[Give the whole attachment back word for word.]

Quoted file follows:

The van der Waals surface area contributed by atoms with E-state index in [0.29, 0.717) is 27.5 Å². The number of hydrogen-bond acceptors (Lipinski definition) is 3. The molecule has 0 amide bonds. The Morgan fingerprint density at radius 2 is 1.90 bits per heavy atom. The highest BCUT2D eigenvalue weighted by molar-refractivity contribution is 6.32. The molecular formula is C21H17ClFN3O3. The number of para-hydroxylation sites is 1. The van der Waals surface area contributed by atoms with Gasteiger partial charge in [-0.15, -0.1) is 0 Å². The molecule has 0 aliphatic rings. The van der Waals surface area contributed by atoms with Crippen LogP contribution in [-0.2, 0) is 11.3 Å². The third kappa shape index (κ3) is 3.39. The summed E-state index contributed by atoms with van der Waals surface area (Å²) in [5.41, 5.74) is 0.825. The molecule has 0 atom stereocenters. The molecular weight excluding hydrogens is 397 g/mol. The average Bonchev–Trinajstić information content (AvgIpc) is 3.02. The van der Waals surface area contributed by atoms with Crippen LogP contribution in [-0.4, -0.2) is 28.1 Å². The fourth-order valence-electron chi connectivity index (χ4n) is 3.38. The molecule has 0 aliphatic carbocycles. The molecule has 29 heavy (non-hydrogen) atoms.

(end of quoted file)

The van der Waals surface area contributed by atoms with E-state index in [0.29, 0.717) is 27.5 Å². The number of hydrogen-bond acceptors (Lipinski definition) is 3. The molecule has 0 amide bonds. The Morgan fingerprint density at radius 2 is 1.90 bits per heavy atom. The highest BCUT2D eigenvalue weighted by molar-refractivity contribution is 6.32. The molecular formula is C21H17ClFN3O3. The number of para-hydroxylation sites is 1. The van der Waals surface area contributed by atoms with Gasteiger partial charge in [-0.15, -0.1) is 0 Å². The molecule has 0 aliphatic rings. The van der Waals surface area contributed by atoms with Crippen LogP contribution in [-0.2, 0) is 11.3 Å². The third kappa shape index (κ3) is 3.39. The summed E-state index contributed by atoms with van der Waals surface area (Å²) in [5.41, 5.74) is 0.825. The molecule has 0 atom stereocenters. The molecular weight excluding hydrogens is 397 g/mol. The average Bonchev–Trinajstić information content (AvgIpc) is 3.02. The van der Waals surface area contributed by atoms with Crippen LogP contribution in [-0.4, -0.2) is 28.1 Å². The fourth-order valence-electron chi connectivity index (χ4n) is 3.38. The molecule has 0 aliphatic carbocycles. The molecule has 29 heavy (non-hydrogen) atoms.